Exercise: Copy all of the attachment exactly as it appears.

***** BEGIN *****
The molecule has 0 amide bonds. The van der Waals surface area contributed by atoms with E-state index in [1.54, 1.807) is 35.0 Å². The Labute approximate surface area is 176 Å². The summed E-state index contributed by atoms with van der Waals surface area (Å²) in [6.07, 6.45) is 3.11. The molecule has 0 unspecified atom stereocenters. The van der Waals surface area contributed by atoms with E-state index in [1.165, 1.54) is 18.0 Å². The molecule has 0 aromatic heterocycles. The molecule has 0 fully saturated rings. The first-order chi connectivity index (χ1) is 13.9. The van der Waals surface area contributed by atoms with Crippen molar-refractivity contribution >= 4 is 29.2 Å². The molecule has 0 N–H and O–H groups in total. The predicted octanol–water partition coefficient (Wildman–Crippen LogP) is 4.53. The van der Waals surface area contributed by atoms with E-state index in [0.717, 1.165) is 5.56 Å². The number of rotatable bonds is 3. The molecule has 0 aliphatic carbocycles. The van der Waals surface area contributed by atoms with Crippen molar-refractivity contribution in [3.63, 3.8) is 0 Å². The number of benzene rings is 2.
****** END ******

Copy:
The molecule has 0 amide bonds. The van der Waals surface area contributed by atoms with E-state index in [1.54, 1.807) is 35.0 Å². The Labute approximate surface area is 176 Å². The summed E-state index contributed by atoms with van der Waals surface area (Å²) in [6.07, 6.45) is 3.11. The molecule has 0 unspecified atom stereocenters. The van der Waals surface area contributed by atoms with E-state index in [1.165, 1.54) is 18.0 Å². The molecule has 0 aromatic heterocycles. The molecule has 0 fully saturated rings. The first-order chi connectivity index (χ1) is 13.9. The van der Waals surface area contributed by atoms with Crippen molar-refractivity contribution >= 4 is 29.2 Å². The molecule has 0 N–H and O–H groups in total. The predicted octanol–water partition coefficient (Wildman–Crippen LogP) is 4.53. The van der Waals surface area contributed by atoms with E-state index in [0.717, 1.165) is 5.56 Å². The number of rotatable bonds is 3. The molecule has 0 aliphatic carbocycles. The van der Waals surface area contributed by atoms with Crippen molar-refractivity contribution in [3.63, 3.8) is 0 Å². The number of benzene rings is 2.